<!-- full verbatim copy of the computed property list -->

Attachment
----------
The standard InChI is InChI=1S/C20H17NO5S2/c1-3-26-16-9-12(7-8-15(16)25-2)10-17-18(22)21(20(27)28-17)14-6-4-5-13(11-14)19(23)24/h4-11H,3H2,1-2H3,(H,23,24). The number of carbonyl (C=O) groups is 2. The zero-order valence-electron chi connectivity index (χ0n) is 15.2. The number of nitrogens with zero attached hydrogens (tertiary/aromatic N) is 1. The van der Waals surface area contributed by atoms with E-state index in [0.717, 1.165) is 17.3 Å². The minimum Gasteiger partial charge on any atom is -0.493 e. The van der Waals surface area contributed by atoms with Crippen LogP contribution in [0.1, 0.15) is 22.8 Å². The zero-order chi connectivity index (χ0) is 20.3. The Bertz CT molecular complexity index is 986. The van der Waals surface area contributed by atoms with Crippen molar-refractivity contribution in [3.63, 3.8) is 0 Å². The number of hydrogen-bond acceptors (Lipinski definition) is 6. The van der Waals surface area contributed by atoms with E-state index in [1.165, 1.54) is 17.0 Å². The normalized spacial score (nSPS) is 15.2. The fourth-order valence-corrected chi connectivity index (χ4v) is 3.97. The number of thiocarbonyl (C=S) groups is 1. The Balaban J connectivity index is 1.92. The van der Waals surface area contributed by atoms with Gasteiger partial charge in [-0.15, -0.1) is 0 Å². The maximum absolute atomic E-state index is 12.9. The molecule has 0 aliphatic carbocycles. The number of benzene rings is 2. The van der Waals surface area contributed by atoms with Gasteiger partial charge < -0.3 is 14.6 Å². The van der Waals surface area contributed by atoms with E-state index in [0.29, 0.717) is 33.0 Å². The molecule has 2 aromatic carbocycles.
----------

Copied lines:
The standard InChI is InChI=1S/C20H17NO5S2/c1-3-26-16-9-12(7-8-15(16)25-2)10-17-18(22)21(20(27)28-17)14-6-4-5-13(11-14)19(23)24/h4-11H,3H2,1-2H3,(H,23,24). The number of carbonyl (C=O) groups is 2. The zero-order valence-electron chi connectivity index (χ0n) is 15.2. The number of nitrogens with zero attached hydrogens (tertiary/aromatic N) is 1. The van der Waals surface area contributed by atoms with E-state index in [0.717, 1.165) is 17.3 Å². The minimum Gasteiger partial charge on any atom is -0.493 e. The van der Waals surface area contributed by atoms with Crippen LogP contribution in [0.1, 0.15) is 22.8 Å². The zero-order chi connectivity index (χ0) is 20.3. The Bertz CT molecular complexity index is 986. The van der Waals surface area contributed by atoms with Crippen molar-refractivity contribution in [3.63, 3.8) is 0 Å². The number of hydrogen-bond acceptors (Lipinski definition) is 6. The van der Waals surface area contributed by atoms with E-state index in [1.165, 1.54) is 17.0 Å². The normalized spacial score (nSPS) is 15.2. The fourth-order valence-corrected chi connectivity index (χ4v) is 3.97. The number of thiocarbonyl (C=S) groups is 1. The Balaban J connectivity index is 1.92. The van der Waals surface area contributed by atoms with Gasteiger partial charge in [-0.15, -0.1) is 0 Å². The maximum absolute atomic E-state index is 12.9. The molecule has 0 aliphatic carbocycles. The number of benzene rings is 2. The van der Waals surface area contributed by atoms with Gasteiger partial charge < -0.3 is 14.6 Å². The van der Waals surface area contributed by atoms with E-state index in [0.29, 0.717) is 33.0 Å². The molecule has 2 aromatic carbocycles.